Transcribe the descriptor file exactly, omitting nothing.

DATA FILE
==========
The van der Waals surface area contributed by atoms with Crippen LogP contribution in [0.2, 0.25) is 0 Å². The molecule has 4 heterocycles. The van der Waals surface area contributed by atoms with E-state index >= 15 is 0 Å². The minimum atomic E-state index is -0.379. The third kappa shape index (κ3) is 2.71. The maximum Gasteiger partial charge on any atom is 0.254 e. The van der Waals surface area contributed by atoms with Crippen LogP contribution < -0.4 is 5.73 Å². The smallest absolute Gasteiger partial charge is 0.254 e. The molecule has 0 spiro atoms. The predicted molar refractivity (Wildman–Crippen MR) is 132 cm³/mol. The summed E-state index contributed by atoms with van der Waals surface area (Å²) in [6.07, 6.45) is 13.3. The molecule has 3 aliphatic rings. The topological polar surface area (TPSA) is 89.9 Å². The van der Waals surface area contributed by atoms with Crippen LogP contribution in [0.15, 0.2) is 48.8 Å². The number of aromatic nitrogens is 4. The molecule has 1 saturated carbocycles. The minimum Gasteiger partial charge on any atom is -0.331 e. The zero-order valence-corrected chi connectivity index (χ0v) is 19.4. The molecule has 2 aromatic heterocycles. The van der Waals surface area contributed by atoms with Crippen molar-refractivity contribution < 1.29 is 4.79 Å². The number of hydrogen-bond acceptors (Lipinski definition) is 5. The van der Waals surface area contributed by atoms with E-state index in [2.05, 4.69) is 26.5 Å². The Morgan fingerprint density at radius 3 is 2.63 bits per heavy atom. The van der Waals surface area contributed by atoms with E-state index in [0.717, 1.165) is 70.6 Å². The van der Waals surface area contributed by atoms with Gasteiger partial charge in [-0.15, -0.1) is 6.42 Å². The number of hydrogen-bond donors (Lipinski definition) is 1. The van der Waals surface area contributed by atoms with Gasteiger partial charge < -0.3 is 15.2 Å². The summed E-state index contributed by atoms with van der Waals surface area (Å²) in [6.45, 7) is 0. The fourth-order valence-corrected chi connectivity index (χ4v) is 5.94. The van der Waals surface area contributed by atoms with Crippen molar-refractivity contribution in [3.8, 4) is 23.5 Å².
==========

The van der Waals surface area contributed by atoms with Crippen LogP contribution in [0.2, 0.25) is 0 Å². The molecule has 4 heterocycles. The van der Waals surface area contributed by atoms with E-state index >= 15 is 0 Å². The minimum atomic E-state index is -0.379. The third kappa shape index (κ3) is 2.71. The maximum Gasteiger partial charge on any atom is 0.254 e. The van der Waals surface area contributed by atoms with Crippen LogP contribution < -0.4 is 5.73 Å². The smallest absolute Gasteiger partial charge is 0.254 e. The molecule has 0 spiro atoms. The predicted molar refractivity (Wildman–Crippen MR) is 132 cm³/mol. The summed E-state index contributed by atoms with van der Waals surface area (Å²) in [6.07, 6.45) is 13.3. The molecule has 3 aliphatic rings. The topological polar surface area (TPSA) is 89.9 Å². The van der Waals surface area contributed by atoms with Crippen LogP contribution in [0.15, 0.2) is 48.8 Å². The number of aromatic nitrogens is 4. The molecule has 1 saturated carbocycles. The minimum Gasteiger partial charge on any atom is -0.331 e. The zero-order valence-corrected chi connectivity index (χ0v) is 19.4. The molecule has 2 aromatic heterocycles. The van der Waals surface area contributed by atoms with Crippen molar-refractivity contribution < 1.29 is 4.79 Å². The number of hydrogen-bond acceptors (Lipinski definition) is 5. The van der Waals surface area contributed by atoms with E-state index in [2.05, 4.69) is 26.5 Å². The Morgan fingerprint density at radius 3 is 2.63 bits per heavy atom. The van der Waals surface area contributed by atoms with E-state index in [0.717, 1.165) is 70.6 Å². The van der Waals surface area contributed by atoms with Gasteiger partial charge in [-0.15, -0.1) is 6.42 Å². The number of hydrogen-bond donors (Lipinski definition) is 1. The van der Waals surface area contributed by atoms with Gasteiger partial charge < -0.3 is 15.2 Å². The summed E-state index contributed by atoms with van der Waals surface area (Å²) in [6.45, 7) is 0. The fourth-order valence-corrected chi connectivity index (χ4v) is 5.94. The van der Waals surface area contributed by atoms with Crippen molar-refractivity contribution in [3.8, 4) is 23.5 Å².